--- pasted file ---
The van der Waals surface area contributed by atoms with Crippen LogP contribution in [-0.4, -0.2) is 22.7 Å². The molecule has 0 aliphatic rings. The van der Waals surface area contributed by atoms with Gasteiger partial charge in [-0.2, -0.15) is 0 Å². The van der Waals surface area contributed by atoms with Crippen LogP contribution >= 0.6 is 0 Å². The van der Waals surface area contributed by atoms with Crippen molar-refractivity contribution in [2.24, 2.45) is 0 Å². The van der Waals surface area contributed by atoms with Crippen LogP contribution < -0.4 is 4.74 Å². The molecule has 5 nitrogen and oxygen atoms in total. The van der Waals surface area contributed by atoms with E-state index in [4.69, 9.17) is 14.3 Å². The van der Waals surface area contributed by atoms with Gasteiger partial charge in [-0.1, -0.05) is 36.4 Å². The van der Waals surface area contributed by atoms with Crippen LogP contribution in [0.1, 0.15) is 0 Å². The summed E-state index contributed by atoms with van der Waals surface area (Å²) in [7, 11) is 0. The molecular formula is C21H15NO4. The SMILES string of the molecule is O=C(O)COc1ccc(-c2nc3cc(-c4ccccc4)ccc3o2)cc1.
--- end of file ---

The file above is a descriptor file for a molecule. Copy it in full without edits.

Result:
The van der Waals surface area contributed by atoms with Crippen LogP contribution in [-0.4, -0.2) is 22.7 Å². The molecule has 0 aliphatic rings. The van der Waals surface area contributed by atoms with Gasteiger partial charge in [-0.2, -0.15) is 0 Å². The van der Waals surface area contributed by atoms with Crippen LogP contribution >= 0.6 is 0 Å². The van der Waals surface area contributed by atoms with Crippen molar-refractivity contribution in [2.24, 2.45) is 0 Å². The van der Waals surface area contributed by atoms with Crippen LogP contribution < -0.4 is 4.74 Å². The molecule has 5 nitrogen and oxygen atoms in total. The van der Waals surface area contributed by atoms with E-state index in [4.69, 9.17) is 14.3 Å². The van der Waals surface area contributed by atoms with Gasteiger partial charge in [-0.1, -0.05) is 36.4 Å². The van der Waals surface area contributed by atoms with Crippen LogP contribution in [0.1, 0.15) is 0 Å². The summed E-state index contributed by atoms with van der Waals surface area (Å²) in [7, 11) is 0. The molecular formula is C21H15NO4. The SMILES string of the molecule is O=C(O)COc1ccc(-c2nc3cc(-c4ccccc4)ccc3o2)cc1.